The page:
Of all known primitive polynomials, Bibury has the largest degree (in fact the degree is more than twice as large as the next largest, which are Erin and Hodgkin). This means that Bibury gives random number generator with the longest period and is, in a sense, the current "world record" primitive trinomial.
We have also completed a verification of published results for all Mersenne exponents r < 3021377. (One new primitive trinomial was found for r = 859433, see above). A summary of the computational results may be found here.
From 11 July 2000 to 2 April 2001 we searched for primitive trinomials with r = 3021377. The time to check one trinomial is O(r^{2}), so the search took about 43 times longer than that for r = 859433. There were r/2 = 1,510,688 possible s trinomials to check. Sieving discards trinomials which have low-degree factors (our sieve limit was usually degree 24 or 25). Most (92.77%) of the trinomials were eliminated quickly by sieving. The remaining 109,245 trinomials each took about two hours to check on a 500 Mhz Pentium III. On a single 500 Mhz processor the search would have taken about 27 years. Of course, we used as many processors as we could find (including assorted IBM PCs, Sparcs and Alphas) running in parallel, so the search for r = 3021377 was completed in less than nine months (about 13,400 Mips-years). Exactly two new primitive trinomials were found (see Hodgkin and Erin above). Details of the computation are given in our paper A fast algorithm for testing reducibility of trinomials mod 2 ...
On 6 February 2001 we started a search with the next Mersenne exponent, r = 6972593. Most (93.22%) of the trinomials were eliminated by sieving, leaving 236,245 "hard" cases. A hard case takes about 15 hours on a 500 Mhz Pentium III and about 3.6 hours on a 1Ghz Alpha ES45. The search was completed on 25 July 2003, using an estimated 230,000 Mips-years of computer time (about 17 times longer than the search for exponent 3021377). One primitive trinomial (Bibury) was found. Further details are available in our preprint A primitive trinomial of degree 6972593.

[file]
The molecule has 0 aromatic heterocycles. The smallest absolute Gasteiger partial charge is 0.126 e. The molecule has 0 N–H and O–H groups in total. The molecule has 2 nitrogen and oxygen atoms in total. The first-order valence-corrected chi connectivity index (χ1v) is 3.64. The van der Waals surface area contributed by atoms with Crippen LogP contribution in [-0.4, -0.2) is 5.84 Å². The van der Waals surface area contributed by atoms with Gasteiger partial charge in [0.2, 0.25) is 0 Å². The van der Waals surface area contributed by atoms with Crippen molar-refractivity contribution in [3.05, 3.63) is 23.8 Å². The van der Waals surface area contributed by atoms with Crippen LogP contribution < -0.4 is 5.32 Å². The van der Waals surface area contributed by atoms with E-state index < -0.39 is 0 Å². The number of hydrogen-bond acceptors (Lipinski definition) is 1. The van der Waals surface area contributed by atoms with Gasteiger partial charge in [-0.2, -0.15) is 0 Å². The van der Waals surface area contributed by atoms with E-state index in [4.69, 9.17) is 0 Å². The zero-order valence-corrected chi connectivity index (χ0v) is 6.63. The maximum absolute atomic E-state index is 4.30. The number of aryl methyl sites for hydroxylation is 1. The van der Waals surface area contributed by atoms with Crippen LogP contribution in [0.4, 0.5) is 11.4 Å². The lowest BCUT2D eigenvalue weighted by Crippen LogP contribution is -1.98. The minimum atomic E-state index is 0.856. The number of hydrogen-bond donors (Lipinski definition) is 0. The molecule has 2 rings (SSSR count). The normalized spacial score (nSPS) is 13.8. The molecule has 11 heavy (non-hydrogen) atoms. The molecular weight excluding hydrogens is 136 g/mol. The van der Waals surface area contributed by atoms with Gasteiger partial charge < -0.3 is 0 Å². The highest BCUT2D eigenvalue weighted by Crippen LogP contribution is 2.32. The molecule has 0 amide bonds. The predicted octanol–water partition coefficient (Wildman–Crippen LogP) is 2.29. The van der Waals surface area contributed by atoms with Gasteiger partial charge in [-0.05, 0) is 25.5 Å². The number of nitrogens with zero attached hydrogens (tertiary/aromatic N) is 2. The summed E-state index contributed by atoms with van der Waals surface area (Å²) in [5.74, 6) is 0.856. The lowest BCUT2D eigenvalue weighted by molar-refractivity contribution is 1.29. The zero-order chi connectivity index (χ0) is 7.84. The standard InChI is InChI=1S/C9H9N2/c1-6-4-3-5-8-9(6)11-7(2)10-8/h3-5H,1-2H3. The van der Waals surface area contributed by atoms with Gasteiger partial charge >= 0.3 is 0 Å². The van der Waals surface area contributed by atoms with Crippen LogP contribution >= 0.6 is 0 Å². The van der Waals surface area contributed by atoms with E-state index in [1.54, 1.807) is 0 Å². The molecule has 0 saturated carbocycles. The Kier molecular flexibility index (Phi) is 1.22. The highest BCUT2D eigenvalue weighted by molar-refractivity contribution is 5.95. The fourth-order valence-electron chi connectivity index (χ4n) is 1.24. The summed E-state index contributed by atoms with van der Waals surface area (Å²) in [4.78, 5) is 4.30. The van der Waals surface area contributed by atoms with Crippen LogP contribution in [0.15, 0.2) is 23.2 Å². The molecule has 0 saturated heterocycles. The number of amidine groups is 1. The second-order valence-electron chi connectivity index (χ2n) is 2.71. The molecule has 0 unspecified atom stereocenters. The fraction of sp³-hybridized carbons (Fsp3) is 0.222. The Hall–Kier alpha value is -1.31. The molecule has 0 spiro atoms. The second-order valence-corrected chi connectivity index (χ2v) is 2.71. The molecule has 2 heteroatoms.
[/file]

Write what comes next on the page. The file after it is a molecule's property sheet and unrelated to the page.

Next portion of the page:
However, it is conceivable that an undetected hardware or software problem caused us to miss a primitive or "almost primitive" trinomial. To be sure that this is not the case, someone should perform our computations again, using an independently-written program, and compare the results obtained with our log files. Although a discrepancy is unlikely, it is certainly possible, as past experience with long computations shows (see above).
On 8 October 2003 we completed a verification of the results for degree 3021377 by rerunning our program irred on different machines with (in some cases) different sieving limits. No errors were found.
We have checked a subset of the results for degrees 3021377 and 6972593, using Victor Shoup's NTL package in addition to our own program irred.
The verification for degree 3021377 was completed on 23 March 2007. The extended log for degree 3021377 (excluding the two primitive trinomials) has been verified using Magma.
The verification for degree 6972593 was completed on 30 April 2007. The extended log for degree 6972593 (excluding one primitive trinomial) has been verified using Magma.
Some errors were found in the original log file for degree 6972593. These errors have now been corrected. Fortunately they do not change the results concerning primitive trinomials. Details of the checks and errors found are available here.
R. P. Brent
(in collaboration with
Samuli Larvala and
Paul Zimmermann;
with assistance from
Nate Begeman,
Nicolas Daminelli,
Philippe Falandry,
Shuhong Gao,
Brendan McKay,
Ernst Mayer,
Barry Mead,
Mark Rodenkirch,
Julian Seward,
Victor Shoup,
Allan Steel,
Andrew Tridgell,
Juan Luis Varona,
George Woltman
and
Mike Yoder)
20 September 2002